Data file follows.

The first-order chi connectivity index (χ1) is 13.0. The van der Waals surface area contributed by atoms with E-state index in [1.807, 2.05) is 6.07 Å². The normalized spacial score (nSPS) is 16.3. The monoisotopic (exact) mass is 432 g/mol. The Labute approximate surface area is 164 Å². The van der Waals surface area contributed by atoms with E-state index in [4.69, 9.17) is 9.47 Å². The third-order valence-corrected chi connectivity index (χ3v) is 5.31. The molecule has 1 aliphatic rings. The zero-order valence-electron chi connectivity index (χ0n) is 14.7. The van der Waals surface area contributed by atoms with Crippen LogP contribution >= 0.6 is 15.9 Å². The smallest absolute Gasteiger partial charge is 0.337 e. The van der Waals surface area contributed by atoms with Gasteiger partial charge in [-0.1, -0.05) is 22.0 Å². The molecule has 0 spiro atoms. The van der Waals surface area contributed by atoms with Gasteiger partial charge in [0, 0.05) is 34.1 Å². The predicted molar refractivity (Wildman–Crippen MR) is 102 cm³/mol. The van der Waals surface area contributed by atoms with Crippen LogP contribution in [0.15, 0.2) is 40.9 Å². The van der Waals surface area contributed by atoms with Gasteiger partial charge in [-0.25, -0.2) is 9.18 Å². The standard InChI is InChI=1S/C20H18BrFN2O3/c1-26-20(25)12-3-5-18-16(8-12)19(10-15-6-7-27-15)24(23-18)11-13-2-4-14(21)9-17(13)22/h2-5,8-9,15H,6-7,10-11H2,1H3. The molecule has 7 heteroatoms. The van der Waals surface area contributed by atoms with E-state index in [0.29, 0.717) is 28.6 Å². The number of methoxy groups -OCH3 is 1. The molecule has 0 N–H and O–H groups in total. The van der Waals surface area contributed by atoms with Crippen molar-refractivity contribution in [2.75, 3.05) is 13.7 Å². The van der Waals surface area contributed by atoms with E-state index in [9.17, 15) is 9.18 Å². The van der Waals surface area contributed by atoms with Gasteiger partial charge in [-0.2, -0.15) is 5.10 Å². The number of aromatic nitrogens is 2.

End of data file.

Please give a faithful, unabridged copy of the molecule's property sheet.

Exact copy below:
The first-order chi connectivity index (χ1) is 13.0. The van der Waals surface area contributed by atoms with E-state index in [1.807, 2.05) is 6.07 Å². The normalized spacial score (nSPS) is 16.3. The monoisotopic (exact) mass is 432 g/mol. The Labute approximate surface area is 164 Å². The van der Waals surface area contributed by atoms with E-state index in [4.69, 9.17) is 9.47 Å². The third-order valence-corrected chi connectivity index (χ3v) is 5.31. The molecule has 1 aliphatic rings. The zero-order valence-electron chi connectivity index (χ0n) is 14.7. The van der Waals surface area contributed by atoms with Crippen LogP contribution >= 0.6 is 15.9 Å². The smallest absolute Gasteiger partial charge is 0.337 e. The van der Waals surface area contributed by atoms with Gasteiger partial charge in [-0.1, -0.05) is 22.0 Å². The molecule has 0 spiro atoms. The van der Waals surface area contributed by atoms with Gasteiger partial charge in [0, 0.05) is 34.1 Å². The predicted molar refractivity (Wildman–Crippen MR) is 102 cm³/mol. The van der Waals surface area contributed by atoms with Crippen LogP contribution in [0.15, 0.2) is 40.9 Å². The van der Waals surface area contributed by atoms with Gasteiger partial charge in [-0.25, -0.2) is 9.18 Å². The standard InChI is InChI=1S/C20H18BrFN2O3/c1-26-20(25)12-3-5-18-16(8-12)19(10-15-6-7-27-15)24(23-18)11-13-2-4-14(21)9-17(13)22/h2-5,8-9,15H,6-7,10-11H2,1H3. The molecule has 7 heteroatoms. The van der Waals surface area contributed by atoms with E-state index in [0.29, 0.717) is 28.6 Å². The number of methoxy groups -OCH3 is 1. The molecule has 0 N–H and O–H groups in total. The van der Waals surface area contributed by atoms with Crippen molar-refractivity contribution in [2.75, 3.05) is 13.7 Å². The van der Waals surface area contributed by atoms with E-state index in [9.17, 15) is 9.18 Å². The van der Waals surface area contributed by atoms with Gasteiger partial charge in [-0.2, -0.15) is 5.10 Å². The number of aromatic nitrogens is 2.